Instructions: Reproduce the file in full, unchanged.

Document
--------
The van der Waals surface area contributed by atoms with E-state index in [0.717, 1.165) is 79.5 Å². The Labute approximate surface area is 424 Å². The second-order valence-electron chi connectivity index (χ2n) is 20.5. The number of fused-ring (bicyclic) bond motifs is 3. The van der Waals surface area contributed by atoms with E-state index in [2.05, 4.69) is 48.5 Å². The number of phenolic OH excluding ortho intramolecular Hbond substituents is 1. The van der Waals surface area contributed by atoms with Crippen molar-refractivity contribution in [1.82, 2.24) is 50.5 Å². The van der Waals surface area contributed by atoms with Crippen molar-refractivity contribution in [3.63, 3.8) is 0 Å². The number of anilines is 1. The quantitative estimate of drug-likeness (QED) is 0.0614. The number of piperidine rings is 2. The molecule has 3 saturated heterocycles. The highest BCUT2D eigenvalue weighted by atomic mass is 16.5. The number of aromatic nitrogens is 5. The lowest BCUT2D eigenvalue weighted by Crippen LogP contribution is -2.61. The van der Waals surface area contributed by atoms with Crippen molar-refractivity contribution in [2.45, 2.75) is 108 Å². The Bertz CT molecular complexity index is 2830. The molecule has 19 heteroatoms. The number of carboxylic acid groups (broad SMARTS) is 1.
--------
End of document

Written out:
The van der Waals surface area contributed by atoms with E-state index in [0.717, 1.165) is 79.5 Å². The Labute approximate surface area is 424 Å². The second-order valence-electron chi connectivity index (χ2n) is 20.5. The number of fused-ring (bicyclic) bond motifs is 3. The van der Waals surface area contributed by atoms with E-state index in [2.05, 4.69) is 48.5 Å². The number of phenolic OH excluding ortho intramolecular Hbond substituents is 1. The van der Waals surface area contributed by atoms with Crippen molar-refractivity contribution in [1.82, 2.24) is 50.5 Å². The van der Waals surface area contributed by atoms with Crippen molar-refractivity contribution in [3.63, 3.8) is 0 Å². The number of anilines is 1. The quantitative estimate of drug-likeness (QED) is 0.0614. The number of piperidine rings is 2. The molecule has 3 saturated heterocycles. The highest BCUT2D eigenvalue weighted by atomic mass is 16.5. The number of aromatic nitrogens is 5. The lowest BCUT2D eigenvalue weighted by Crippen LogP contribution is -2.61. The van der Waals surface area contributed by atoms with Crippen molar-refractivity contribution in [2.45, 2.75) is 108 Å². The Bertz CT molecular complexity index is 2830. The molecule has 19 heteroatoms. The number of carboxylic acid groups (broad SMARTS) is 1.